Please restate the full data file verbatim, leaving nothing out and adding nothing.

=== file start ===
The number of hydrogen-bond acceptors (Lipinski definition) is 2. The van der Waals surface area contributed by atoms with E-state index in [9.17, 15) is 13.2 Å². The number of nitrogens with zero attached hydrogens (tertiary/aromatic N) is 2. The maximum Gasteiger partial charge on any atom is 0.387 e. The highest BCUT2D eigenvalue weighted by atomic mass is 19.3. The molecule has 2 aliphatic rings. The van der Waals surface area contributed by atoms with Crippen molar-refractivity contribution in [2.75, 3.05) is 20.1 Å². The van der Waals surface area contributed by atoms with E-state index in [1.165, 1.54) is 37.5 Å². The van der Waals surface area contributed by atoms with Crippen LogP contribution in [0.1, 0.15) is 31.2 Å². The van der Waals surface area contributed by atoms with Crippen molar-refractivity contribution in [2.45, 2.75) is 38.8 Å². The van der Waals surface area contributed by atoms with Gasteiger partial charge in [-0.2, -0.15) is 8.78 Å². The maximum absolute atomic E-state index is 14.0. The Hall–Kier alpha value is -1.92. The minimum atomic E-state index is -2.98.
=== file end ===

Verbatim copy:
The number of hydrogen-bond acceptors (Lipinski definition) is 2. The van der Waals surface area contributed by atoms with E-state index in [9.17, 15) is 13.2 Å². The number of nitrogens with zero attached hydrogens (tertiary/aromatic N) is 2. The maximum Gasteiger partial charge on any atom is 0.387 e. The highest BCUT2D eigenvalue weighted by atomic mass is 19.3. The molecule has 2 aliphatic rings. The van der Waals surface area contributed by atoms with Crippen molar-refractivity contribution in [2.75, 3.05) is 20.1 Å². The van der Waals surface area contributed by atoms with E-state index in [1.165, 1.54) is 37.5 Å². The van der Waals surface area contributed by atoms with Crippen LogP contribution in [0.1, 0.15) is 31.2 Å². The van der Waals surface area contributed by atoms with Crippen molar-refractivity contribution in [2.45, 2.75) is 38.8 Å². The van der Waals surface area contributed by atoms with Gasteiger partial charge in [-0.2, -0.15) is 8.78 Å². The maximum absolute atomic E-state index is 14.0. The Hall–Kier alpha value is -1.92. The minimum atomic E-state index is -2.98.